2015/09/15-18: Nass River to Terrace, 160 km
and train to Prince Rupert
We trundled another 30 km or so on good gravel, and arrived at Gitlaxt’aamiks, formerly known as New Aiyansh. Hungry for a change from liverwurst on Ryvita, we turned in to the largest of four Nisga’a villages. Gitlaxt’aamiks sports a modern government building with new totems in front, and three flags flown: Canadian, BC, and Nisga’a. We were in the Nass Valley, home of the Nisga’a people who in 2000 brokered the first treaty with the federal government in over 100 years.
Inquiring about eateries, we were directed to a small red and white cabin for good burgers. We have no photos of this very modest establishment, but we had to walk carefully around rusting vehicles and litter to enter it. The welcome inside was warm, and as we waited, a lively woman entered and didn’t hesitate to accurately parrot Chris’s English accent. It turned out she was the Nisga’a language teacher for K-6 at the village school, having learned the language during summers spent with grandparents. It was in fact her voice I had heard on the language portion of the Nisga’a web site, and she seemed pleased I’d explored the site and at least attempted a Nisga’a greeting. We were introduced to nieces and grandchildren who traipsed in and out, and to another language teacher who told us of her family’s salmon smoking, and showed us examples of the pine mushrooms she was collecting. They are graded into one of four grades, and the highest grade fetches $12.50 per pound from local buyers who sell them fresh on Granville Island, or dry them for export to Asia.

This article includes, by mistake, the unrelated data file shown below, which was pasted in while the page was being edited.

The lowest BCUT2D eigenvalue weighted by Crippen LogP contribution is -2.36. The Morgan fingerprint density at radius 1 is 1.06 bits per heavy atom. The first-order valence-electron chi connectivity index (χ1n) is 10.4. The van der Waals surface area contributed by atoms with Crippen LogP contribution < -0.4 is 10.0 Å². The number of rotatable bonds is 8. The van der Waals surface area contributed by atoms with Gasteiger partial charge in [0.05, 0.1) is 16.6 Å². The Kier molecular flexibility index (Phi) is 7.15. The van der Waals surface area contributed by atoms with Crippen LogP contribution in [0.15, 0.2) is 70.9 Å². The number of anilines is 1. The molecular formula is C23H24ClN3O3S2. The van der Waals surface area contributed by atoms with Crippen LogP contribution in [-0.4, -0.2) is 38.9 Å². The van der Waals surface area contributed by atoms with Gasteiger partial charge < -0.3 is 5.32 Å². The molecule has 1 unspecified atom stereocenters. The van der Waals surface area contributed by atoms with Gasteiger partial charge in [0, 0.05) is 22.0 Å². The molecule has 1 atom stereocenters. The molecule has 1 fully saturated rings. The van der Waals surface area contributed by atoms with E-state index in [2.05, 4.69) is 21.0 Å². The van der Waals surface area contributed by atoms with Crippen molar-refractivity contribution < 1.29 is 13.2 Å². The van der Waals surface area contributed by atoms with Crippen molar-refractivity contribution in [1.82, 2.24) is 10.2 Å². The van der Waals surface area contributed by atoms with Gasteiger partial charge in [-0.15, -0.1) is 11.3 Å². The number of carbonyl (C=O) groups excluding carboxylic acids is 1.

Turning south from Gitlaxt’aamiks, we passed the vast lava beds created by an eruption which occurred only some 300 years ago, and whose devastation of two villages lives on in Nisga’a oral tradition. We’ve never seen anything like the expansive jumble of rounded pumice rocks, each covered in pale lichen! The pieces are unstable and the pumice is sharp, so walking any distance is hazardous.
Still hoping to catch the Friday ferry from Prince Rupert, we pedalled hard to Rosswood and on to a user-maintained provincial campsite on Kitsumkalum Lake. When a local returned from a beach stroll and warned us of “fresh grizzly tracks”, we moved our tent nearer our only fellow campers, and we introduced ourselves to them in case nocturnal disturbances sent us diving into the protective embrace of their camper. Spawned-out salmon carcasses lay on the beach, and these are easy food for bears. We hoped any bears would stick to salmon, and not bother to reach for our food.
Next morning, after a night of listening for approaching bears, we pedalled to Terrace and dove into Boston Pizza. The young waitress looked at our grey hair and offered us “half portions” of pasta, but we made quick work of full bowls. Still trying to rid my bike of noises, we bought new jockey wheels at a bike shop. We might have pedalled westward along the Skeena to Prince Rupert, but we gave into our bodies’ demands and checked into a hotel for laundry and a good 15 hours sleep.
The following day we whiled our time in an excellent coffee shop, and come evening we boarded the train for Prince Rupert. We disembarked along with a German tour group who’d travelled in a private observation car, and we pedalled in the dark to a backpackers’ hostel.